How the U.S. Postal Service Fell Apart

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Chuck Berman / Chicago Tribune / MCT / Getty Images

The post office in Millington, Ill., pop. 665, is one of many small-town post offices slated to close as a result of the U.S. Postal Service's financial problems

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According to Donahoe, officials are looking at two types of post offices that could be closed: rural post offices that have less than an hour's work a day and urban post offices that generate less than half a million dollars in revenue and have another post office nearby. But to some, shutting down post offices seems not only reckless but also pointless.

"Closing post offices has almost nothing to do with the financial problem that the postal service finds itself in today," says Hutkins, founder of "Virtually nothing. The cost of operating these post offices and the amount of money that will be saved by closing them is minuscule in the context of the budget of the postal service and the deficit that it's running."

Hutkins teaches courses at NYU on our sense of place and how traveling affects our behavior. He got interested in post offices when he heard his post office in Rhinecliff, N.Y., was going to close. So he fought back. With magnets.

He began artfully constructing refrigerator magnets with a photograph of his post office on them and then handed them out to raise awareness around town. What concerns him is not just losing an important service but also what he sees as willful destruction of something that helped build the country. And he thinks postal officials aren't being truthful about it.

By the USPS's calculations, closing all the 3,650 post offices up for review would save just $200 million, or 2% of the deficit of about $10 billion. But it would also eliminate thousands of jobs. "This is a problem I really struggle with because it seems so irrational," Hutkins says. When you get him going, he has a litany of complaints against an institution he holds dear to his heart — the way the USPS is explaining the post-office closures to communities, how it uses "emergency suspension" procedures to eventually close post offices that have been damaged by natural disasters, how it's laying off not 100,000 workers but actually more than 200,000 through what the postal service calls attrition.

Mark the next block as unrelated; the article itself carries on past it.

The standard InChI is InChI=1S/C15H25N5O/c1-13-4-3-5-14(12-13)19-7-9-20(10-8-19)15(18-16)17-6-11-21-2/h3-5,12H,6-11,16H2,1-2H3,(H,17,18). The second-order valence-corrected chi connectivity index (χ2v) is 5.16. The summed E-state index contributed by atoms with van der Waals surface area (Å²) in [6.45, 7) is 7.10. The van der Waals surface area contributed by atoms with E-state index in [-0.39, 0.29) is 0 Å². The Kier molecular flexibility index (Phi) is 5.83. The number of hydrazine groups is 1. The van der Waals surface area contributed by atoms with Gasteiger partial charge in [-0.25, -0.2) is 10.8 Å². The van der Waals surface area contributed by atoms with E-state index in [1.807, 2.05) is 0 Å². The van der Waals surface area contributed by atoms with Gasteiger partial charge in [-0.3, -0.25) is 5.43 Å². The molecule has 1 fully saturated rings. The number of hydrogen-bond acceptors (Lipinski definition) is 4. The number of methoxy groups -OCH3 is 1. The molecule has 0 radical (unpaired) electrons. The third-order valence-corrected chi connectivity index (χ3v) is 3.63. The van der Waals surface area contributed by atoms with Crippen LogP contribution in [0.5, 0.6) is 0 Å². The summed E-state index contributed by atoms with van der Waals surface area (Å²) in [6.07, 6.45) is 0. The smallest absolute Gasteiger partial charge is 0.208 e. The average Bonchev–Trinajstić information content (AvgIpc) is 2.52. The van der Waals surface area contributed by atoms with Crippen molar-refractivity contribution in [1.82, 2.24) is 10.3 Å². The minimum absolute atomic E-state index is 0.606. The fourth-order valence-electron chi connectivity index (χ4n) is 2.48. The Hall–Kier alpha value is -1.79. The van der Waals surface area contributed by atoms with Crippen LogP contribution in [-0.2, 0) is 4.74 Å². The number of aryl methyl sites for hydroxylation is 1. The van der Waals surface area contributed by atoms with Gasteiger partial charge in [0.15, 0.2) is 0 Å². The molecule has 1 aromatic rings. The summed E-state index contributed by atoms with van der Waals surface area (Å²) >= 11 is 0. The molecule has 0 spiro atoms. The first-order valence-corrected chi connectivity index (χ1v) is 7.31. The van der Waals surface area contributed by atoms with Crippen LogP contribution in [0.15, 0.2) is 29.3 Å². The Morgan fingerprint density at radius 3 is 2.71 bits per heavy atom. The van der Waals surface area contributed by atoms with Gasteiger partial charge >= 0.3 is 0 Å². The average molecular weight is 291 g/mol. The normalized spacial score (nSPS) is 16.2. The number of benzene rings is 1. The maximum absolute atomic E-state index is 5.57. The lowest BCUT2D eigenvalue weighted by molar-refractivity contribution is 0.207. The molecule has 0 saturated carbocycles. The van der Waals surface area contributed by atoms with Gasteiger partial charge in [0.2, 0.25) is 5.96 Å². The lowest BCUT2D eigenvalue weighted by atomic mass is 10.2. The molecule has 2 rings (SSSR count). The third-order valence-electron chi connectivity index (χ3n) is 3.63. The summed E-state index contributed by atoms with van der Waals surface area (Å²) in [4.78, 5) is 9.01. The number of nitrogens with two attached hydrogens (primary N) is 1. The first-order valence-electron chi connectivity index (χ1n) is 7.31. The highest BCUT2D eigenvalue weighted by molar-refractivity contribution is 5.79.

When I asked Donahoe about the post-office closings and if they amounted to only about 2% of the deficit, he, surprisingly, agreed.

"It's pretty close to being accurate," he said. "If you think about it from a $20 billion perspective" — the amount the USPS is trying to cut — "it's about 1% of that. But any other business would do this, and the postal service by law is required to do better than break even."

True, any other business might do this, but that's what makes this debate so difficult. The USPS is a quasi-governmental public utility. It's a semiautonomous organization that is partly private, partly governmental.

"The rhetoric of business is a way to push the postal service toward privatization," Hutkins says. "That's ultimately what this is all about. My one theory is they're just penny-wise and pound foolish, and it may simply be that they're so locked in to the mind-set that if they can save a nickel, that's reason enough to close a post office."

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